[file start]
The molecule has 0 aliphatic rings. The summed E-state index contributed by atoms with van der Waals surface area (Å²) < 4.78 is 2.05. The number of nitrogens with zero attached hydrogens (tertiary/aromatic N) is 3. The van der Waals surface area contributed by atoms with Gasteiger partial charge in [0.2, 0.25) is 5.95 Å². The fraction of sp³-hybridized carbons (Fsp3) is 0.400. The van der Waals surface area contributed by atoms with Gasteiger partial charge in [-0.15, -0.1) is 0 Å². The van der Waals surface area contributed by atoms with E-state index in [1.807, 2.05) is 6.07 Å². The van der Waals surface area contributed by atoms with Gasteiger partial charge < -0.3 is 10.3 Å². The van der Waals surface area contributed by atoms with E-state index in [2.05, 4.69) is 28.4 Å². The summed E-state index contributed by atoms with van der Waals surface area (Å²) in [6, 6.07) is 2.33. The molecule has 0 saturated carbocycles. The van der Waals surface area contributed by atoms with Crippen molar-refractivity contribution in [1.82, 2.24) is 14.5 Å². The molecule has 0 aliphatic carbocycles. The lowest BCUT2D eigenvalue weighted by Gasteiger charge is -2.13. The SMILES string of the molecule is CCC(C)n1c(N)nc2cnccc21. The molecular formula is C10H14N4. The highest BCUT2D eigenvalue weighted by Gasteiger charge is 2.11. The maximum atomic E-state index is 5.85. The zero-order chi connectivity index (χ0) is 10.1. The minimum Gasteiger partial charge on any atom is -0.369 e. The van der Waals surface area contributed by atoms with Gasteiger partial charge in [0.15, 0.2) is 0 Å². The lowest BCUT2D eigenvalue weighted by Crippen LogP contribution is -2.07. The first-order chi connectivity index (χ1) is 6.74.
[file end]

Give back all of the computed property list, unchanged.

The molecule has 0 aliphatic rings. The summed E-state index contributed by atoms with van der Waals surface area (Å²) < 4.78 is 2.05. The number of nitrogens with zero attached hydrogens (tertiary/aromatic N) is 3. The van der Waals surface area contributed by atoms with Gasteiger partial charge in [0.2, 0.25) is 5.95 Å². The fraction of sp³-hybridized carbons (Fsp3) is 0.400. The van der Waals surface area contributed by atoms with Gasteiger partial charge in [-0.15, -0.1) is 0 Å². The van der Waals surface area contributed by atoms with E-state index in [1.807, 2.05) is 6.07 Å². The van der Waals surface area contributed by atoms with Gasteiger partial charge < -0.3 is 10.3 Å². The van der Waals surface area contributed by atoms with E-state index in [2.05, 4.69) is 28.4 Å². The summed E-state index contributed by atoms with van der Waals surface area (Å²) in [6, 6.07) is 2.33. The molecule has 0 saturated carbocycles. The van der Waals surface area contributed by atoms with Crippen molar-refractivity contribution in [1.82, 2.24) is 14.5 Å². The molecule has 0 aliphatic carbocycles. The lowest BCUT2D eigenvalue weighted by Gasteiger charge is -2.13. The SMILES string of the molecule is CCC(C)n1c(N)nc2cnccc21. The molecular formula is C10H14N4. The highest BCUT2D eigenvalue weighted by Gasteiger charge is 2.11. The maximum atomic E-state index is 5.85. The zero-order chi connectivity index (χ0) is 10.1. The minimum Gasteiger partial charge on any atom is -0.369 e. The van der Waals surface area contributed by atoms with Gasteiger partial charge in [0.15, 0.2) is 0 Å². The lowest BCUT2D eigenvalue weighted by Crippen LogP contribution is -2.07. The first-order chi connectivity index (χ1) is 6.74.